33. Guilt Offering

Meditations in the Law : No.33 : What is a Guilt Offering

Lev 5:14-19 The LORD said to Moses: “When a person commits a violation and sins unintentionally in regard to any of the LORD’s holy things, he is to bring to the LORD as a penalty a ram from the flock, one without defect and of the proper value in silver, according to the sanctuary shekel. It is a guilt offering. He must make restitution for what he has failed to do in regard to the holy things, add a fifth of the value to that and give it all to the priest, who will make atonement for him with the ram as a guilt offering, and he will be forgiven. If a person sins and does what is forbidden in any of the LORD’s commands, even though he does not know it, he is guilty and will be held responsible. He is to bring to the priest as a guilt offering a ram from the flock, one without defect and of the proper value. In this way the priest will make atonement for him for the wrong he has committed unintentionally, and he will be forgiven. It is a guilt offering; he has been guilty of wrongdoing against the LORD.”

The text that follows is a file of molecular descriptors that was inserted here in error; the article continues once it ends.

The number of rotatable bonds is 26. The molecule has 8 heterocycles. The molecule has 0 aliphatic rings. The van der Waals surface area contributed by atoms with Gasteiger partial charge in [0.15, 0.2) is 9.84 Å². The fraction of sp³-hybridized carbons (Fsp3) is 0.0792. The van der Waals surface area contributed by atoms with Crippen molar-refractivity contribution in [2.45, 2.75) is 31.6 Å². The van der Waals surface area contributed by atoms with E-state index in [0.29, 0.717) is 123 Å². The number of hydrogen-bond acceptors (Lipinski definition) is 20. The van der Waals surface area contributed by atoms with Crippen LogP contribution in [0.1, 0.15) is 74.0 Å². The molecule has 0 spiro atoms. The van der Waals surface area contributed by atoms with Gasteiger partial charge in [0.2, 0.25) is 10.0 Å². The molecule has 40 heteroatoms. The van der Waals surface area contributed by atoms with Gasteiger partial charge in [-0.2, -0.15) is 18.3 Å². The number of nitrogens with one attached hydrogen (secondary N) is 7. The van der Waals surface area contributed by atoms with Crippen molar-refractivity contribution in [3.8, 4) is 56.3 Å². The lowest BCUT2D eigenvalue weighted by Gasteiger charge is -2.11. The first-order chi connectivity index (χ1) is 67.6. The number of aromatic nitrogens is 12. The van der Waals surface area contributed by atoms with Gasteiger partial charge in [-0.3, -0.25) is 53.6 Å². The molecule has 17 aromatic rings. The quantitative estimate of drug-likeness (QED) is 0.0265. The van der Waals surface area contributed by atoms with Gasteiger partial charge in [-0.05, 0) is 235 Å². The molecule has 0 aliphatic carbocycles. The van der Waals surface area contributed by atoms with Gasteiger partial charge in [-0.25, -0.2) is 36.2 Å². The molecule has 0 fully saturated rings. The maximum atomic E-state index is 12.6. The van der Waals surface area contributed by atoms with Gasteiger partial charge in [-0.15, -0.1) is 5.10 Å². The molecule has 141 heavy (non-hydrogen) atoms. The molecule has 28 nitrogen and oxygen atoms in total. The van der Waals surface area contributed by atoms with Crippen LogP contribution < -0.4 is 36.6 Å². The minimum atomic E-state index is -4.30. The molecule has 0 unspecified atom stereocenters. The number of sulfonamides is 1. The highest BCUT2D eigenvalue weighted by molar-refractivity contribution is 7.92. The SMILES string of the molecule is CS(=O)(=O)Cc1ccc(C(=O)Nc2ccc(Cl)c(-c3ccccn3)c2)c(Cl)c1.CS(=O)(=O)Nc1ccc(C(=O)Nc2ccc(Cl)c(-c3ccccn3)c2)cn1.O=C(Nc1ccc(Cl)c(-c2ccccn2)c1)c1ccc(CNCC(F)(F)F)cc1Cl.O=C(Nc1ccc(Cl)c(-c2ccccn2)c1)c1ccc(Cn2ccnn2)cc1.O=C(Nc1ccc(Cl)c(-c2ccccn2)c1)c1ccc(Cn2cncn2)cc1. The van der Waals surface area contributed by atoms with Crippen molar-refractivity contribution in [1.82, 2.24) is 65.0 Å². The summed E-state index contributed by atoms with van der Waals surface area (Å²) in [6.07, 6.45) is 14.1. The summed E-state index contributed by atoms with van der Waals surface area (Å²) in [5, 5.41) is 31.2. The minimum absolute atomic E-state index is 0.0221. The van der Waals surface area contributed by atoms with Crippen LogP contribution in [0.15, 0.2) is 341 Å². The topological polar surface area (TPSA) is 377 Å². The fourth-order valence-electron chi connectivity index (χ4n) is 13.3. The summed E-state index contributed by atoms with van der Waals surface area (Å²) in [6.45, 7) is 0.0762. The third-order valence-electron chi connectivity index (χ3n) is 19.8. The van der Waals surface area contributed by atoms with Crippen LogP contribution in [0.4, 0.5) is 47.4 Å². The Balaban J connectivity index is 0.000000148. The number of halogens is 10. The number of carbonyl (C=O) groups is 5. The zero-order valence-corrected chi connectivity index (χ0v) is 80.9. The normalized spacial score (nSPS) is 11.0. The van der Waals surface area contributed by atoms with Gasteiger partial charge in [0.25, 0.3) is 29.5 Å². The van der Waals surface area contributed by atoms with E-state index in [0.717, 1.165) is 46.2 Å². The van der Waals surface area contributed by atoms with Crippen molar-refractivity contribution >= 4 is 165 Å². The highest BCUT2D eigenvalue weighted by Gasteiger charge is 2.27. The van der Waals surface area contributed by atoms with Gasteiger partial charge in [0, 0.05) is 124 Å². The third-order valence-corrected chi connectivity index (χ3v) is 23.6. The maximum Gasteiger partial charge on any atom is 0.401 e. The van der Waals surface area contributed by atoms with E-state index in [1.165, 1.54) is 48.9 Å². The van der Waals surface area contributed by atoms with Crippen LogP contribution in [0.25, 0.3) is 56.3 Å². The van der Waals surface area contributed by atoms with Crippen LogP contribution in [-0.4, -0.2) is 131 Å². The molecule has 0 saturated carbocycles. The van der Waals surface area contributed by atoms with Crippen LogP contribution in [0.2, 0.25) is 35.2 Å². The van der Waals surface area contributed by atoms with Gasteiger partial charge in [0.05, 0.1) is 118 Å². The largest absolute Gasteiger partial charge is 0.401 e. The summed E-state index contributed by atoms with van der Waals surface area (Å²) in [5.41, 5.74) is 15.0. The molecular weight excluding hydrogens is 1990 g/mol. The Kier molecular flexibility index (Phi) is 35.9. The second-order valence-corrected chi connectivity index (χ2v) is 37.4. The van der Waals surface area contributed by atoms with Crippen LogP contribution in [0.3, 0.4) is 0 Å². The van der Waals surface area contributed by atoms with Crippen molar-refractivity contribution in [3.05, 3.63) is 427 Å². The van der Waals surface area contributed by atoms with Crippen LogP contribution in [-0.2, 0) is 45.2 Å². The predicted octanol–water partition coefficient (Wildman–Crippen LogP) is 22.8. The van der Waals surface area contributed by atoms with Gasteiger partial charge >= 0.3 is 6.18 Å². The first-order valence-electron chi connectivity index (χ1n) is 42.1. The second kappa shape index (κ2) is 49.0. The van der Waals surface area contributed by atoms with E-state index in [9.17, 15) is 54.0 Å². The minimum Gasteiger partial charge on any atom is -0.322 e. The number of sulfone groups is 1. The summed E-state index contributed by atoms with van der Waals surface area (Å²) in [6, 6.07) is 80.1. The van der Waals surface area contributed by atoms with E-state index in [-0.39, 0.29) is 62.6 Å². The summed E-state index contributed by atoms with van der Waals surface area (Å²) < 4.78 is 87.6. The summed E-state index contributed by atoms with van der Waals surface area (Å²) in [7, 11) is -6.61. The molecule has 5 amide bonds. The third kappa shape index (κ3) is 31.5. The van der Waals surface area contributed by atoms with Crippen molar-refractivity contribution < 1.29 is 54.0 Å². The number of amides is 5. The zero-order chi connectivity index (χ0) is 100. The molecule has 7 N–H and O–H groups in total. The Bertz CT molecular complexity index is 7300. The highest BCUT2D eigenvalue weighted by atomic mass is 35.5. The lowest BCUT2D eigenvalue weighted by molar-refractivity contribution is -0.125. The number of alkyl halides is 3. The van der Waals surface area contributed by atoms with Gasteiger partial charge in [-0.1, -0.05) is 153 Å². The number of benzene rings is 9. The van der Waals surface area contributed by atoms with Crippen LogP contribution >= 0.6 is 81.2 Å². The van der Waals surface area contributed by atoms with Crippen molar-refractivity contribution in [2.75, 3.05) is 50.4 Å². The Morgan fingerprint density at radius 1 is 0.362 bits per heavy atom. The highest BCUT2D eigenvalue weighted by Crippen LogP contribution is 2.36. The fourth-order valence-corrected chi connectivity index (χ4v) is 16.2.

We now come to a further offering which seems to be very similar to the Sin offering we have just considered, but which has some clear differences. Let’s note first of all when this offering is applicable: When a person commits a violation and sins unintentionally in regard to any of the LORD’s holy things.” (v.14) and “If a person sins and does what is forbidden in any of the LORD’s commands, even though he does not know it” (v.17), so again it is when a person goes against the Lord in respect of the things (probably) of the Tabernacle (v.14) and then generally against any one of the decrees that the Lord had given Israel (v.17) and in both cases they did it without realising that it was wrong. The emphasis is that it is a “wrongdoing against the Lord.” (v.19)